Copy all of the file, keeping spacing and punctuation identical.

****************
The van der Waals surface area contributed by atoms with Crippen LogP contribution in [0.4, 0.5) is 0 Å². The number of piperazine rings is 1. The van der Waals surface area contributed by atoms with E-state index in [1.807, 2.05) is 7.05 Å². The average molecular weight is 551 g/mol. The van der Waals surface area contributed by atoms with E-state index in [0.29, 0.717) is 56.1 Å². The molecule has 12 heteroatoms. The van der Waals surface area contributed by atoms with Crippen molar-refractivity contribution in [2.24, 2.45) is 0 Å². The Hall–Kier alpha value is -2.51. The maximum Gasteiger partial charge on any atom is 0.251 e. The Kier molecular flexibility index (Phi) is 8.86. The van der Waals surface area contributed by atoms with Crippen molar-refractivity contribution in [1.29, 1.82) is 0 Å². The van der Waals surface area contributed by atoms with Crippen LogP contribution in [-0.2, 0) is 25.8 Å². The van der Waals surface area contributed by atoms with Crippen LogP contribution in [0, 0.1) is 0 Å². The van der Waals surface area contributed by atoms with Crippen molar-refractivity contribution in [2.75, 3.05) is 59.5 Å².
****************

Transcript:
The van der Waals surface area contributed by atoms with Crippen LogP contribution in [0.4, 0.5) is 0 Å². The number of piperazine rings is 1. The van der Waals surface area contributed by atoms with E-state index in [1.807, 2.05) is 7.05 Å². The average molecular weight is 551 g/mol. The van der Waals surface area contributed by atoms with E-state index in [0.29, 0.717) is 56.1 Å². The molecule has 12 heteroatoms. The van der Waals surface area contributed by atoms with Crippen molar-refractivity contribution in [2.24, 2.45) is 0 Å². The Hall–Kier alpha value is -2.51. The maximum Gasteiger partial charge on any atom is 0.251 e. The Kier molecular flexibility index (Phi) is 8.86. The van der Waals surface area contributed by atoms with Crippen molar-refractivity contribution in [1.29, 1.82) is 0 Å². The van der Waals surface area contributed by atoms with Crippen LogP contribution in [-0.2, 0) is 25.8 Å². The van der Waals surface area contributed by atoms with Crippen LogP contribution in [0, 0.1) is 0 Å². The van der Waals surface area contributed by atoms with Crippen molar-refractivity contribution in [2.75, 3.05) is 59.5 Å².